This paper addresses a prominent issue in the US immigration debate; that is, whether immigrants, particularly those without status, are more likely than US natives to commit crimes and to pose a threat to public safety. It find that immigrants are less likely than similar US natives to commit violent and property crimes, and that communities with more immigrants have similar or lower rates of violent and property crimes than those with fewer immigrants. The few studies on the criminal behavior of unauthorized immigrants suggest that these immigrants also have a lower propensity to commit crime than their native-born peers, although possibly a higher propensity than legal immigrants. Legalization programs, in turn, have been found to reduce crime rates, while increased border enforcement has mixed effects on crime rates. It concludes that a legalization or similar program have more potential to improve public safety and security than several other policies that have recently been proposed or implemented.
This paper analyzes the impact of the Trump administration immigration policies on Catholic organizations, presenting the results of CMS’s Federal Enforcement Effect Research (FEER) Survey. It finds that US policies in the Trump era have significantly increased immigrant demand for the services provided by Catholic institutions and, in general, that these institutions have expanded their services in response. However, 59 percent of respondents – the highest total for this question – identified “fear of apprehension or deportation” as “negatively” impacting immigrants’ access to their services. In addition, 57 percent reported that immigration enforcement has “very negatively” or “somewhat negatively” affected the participation of immigrants in their programs or ministries. The FEER Survey illustrates the need for broad immigration reform. It shows that the status quo prevents immigrants from accessing the services they need and it impedes people of faith from effectively exercising their religious convictions on human dignity, protection, and service to the poor and vulnerable.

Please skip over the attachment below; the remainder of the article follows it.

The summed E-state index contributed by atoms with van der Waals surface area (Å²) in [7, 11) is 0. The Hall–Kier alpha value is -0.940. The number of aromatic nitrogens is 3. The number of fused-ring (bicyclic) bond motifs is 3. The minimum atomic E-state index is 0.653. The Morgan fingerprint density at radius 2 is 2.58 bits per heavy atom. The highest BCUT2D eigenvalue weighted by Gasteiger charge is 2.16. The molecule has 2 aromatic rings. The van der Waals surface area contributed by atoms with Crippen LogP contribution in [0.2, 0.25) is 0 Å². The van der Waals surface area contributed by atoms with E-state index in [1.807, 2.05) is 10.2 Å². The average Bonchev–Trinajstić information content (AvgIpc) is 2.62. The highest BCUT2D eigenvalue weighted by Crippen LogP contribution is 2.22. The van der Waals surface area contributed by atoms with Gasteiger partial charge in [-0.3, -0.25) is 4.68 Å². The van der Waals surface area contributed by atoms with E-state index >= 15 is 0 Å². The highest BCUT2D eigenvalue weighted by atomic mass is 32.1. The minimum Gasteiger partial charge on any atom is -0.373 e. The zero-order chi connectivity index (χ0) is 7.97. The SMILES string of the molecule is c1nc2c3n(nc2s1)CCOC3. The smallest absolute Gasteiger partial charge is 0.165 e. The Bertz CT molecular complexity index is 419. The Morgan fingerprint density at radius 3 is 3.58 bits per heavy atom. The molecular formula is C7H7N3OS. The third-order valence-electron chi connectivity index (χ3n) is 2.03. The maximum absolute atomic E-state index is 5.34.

This essay by CMS Senior Fellow Robert Warren examines the number of nonimmigrants who overstayed their visas to the United States. It demonstrates that the number of visa overstays has not spiked, but has remained in the 200,000 to 400,000 range since 2000. Moreover, visa overstays leave the undocumented population at significant rates, including through emigration and adjustment to lawful permanent resident status. Of those who overstayed their non-immigrant visas in 2000, less than one-half were living in the United States as undocumented residents in 2017.